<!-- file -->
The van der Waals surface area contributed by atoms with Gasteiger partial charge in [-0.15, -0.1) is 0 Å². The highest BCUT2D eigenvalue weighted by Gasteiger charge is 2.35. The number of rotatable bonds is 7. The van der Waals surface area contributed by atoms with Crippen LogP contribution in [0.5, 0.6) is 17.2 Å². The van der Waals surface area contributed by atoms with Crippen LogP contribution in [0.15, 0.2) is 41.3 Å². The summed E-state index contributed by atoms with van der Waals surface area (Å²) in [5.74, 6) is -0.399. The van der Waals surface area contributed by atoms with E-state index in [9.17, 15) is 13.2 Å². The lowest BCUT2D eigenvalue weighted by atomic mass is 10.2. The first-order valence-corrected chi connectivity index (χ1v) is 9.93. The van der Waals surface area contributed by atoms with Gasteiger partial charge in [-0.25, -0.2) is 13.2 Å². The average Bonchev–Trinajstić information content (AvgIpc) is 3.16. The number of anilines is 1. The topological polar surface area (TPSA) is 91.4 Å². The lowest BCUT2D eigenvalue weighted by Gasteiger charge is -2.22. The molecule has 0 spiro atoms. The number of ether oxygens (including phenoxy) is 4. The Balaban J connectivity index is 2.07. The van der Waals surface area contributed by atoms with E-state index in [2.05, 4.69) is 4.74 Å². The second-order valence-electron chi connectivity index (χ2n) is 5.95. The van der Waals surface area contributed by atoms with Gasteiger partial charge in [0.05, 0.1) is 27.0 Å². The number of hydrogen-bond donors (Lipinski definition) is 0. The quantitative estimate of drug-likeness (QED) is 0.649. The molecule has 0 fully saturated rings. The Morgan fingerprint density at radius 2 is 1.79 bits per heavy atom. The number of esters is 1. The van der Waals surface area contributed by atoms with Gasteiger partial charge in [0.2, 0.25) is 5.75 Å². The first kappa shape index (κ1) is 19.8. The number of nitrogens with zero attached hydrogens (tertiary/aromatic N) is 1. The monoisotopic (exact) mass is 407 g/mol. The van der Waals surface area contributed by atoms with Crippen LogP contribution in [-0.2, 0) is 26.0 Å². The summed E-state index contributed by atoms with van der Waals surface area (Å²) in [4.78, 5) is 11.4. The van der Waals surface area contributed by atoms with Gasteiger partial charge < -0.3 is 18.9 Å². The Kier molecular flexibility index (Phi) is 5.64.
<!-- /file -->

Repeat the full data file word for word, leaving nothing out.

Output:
The van der Waals surface area contributed by atoms with Gasteiger partial charge in [-0.15, -0.1) is 0 Å². The highest BCUT2D eigenvalue weighted by Gasteiger charge is 2.35. The number of rotatable bonds is 7. The van der Waals surface area contributed by atoms with Crippen LogP contribution in [0.5, 0.6) is 17.2 Å². The van der Waals surface area contributed by atoms with Crippen LogP contribution in [0.15, 0.2) is 41.3 Å². The summed E-state index contributed by atoms with van der Waals surface area (Å²) in [5.74, 6) is -0.399. The van der Waals surface area contributed by atoms with E-state index in [9.17, 15) is 13.2 Å². The lowest BCUT2D eigenvalue weighted by atomic mass is 10.2. The first-order valence-corrected chi connectivity index (χ1v) is 9.93. The van der Waals surface area contributed by atoms with Gasteiger partial charge in [-0.25, -0.2) is 13.2 Å². The average Bonchev–Trinajstić information content (AvgIpc) is 3.16. The number of anilines is 1. The topological polar surface area (TPSA) is 91.4 Å². The lowest BCUT2D eigenvalue weighted by Gasteiger charge is -2.22. The molecule has 0 spiro atoms. The number of ether oxygens (including phenoxy) is 4. The Balaban J connectivity index is 2.07. The van der Waals surface area contributed by atoms with E-state index in [2.05, 4.69) is 4.74 Å². The second-order valence-electron chi connectivity index (χ2n) is 5.95. The van der Waals surface area contributed by atoms with Gasteiger partial charge in [0.05, 0.1) is 27.0 Å². The number of hydrogen-bond donors (Lipinski definition) is 0. The quantitative estimate of drug-likeness (QED) is 0.649. The molecule has 0 fully saturated rings. The Morgan fingerprint density at radius 2 is 1.79 bits per heavy atom. The number of esters is 1. The van der Waals surface area contributed by atoms with Gasteiger partial charge in [0.2, 0.25) is 5.75 Å². The first kappa shape index (κ1) is 19.8. The number of nitrogens with zero attached hydrogens (tertiary/aromatic N) is 1. The monoisotopic (exact) mass is 407 g/mol. The van der Waals surface area contributed by atoms with Crippen LogP contribution in [-0.2, 0) is 26.0 Å². The summed E-state index contributed by atoms with van der Waals surface area (Å²) in [4.78, 5) is 11.4. The van der Waals surface area contributed by atoms with Gasteiger partial charge < -0.3 is 18.9 Å². The Kier molecular flexibility index (Phi) is 5.64.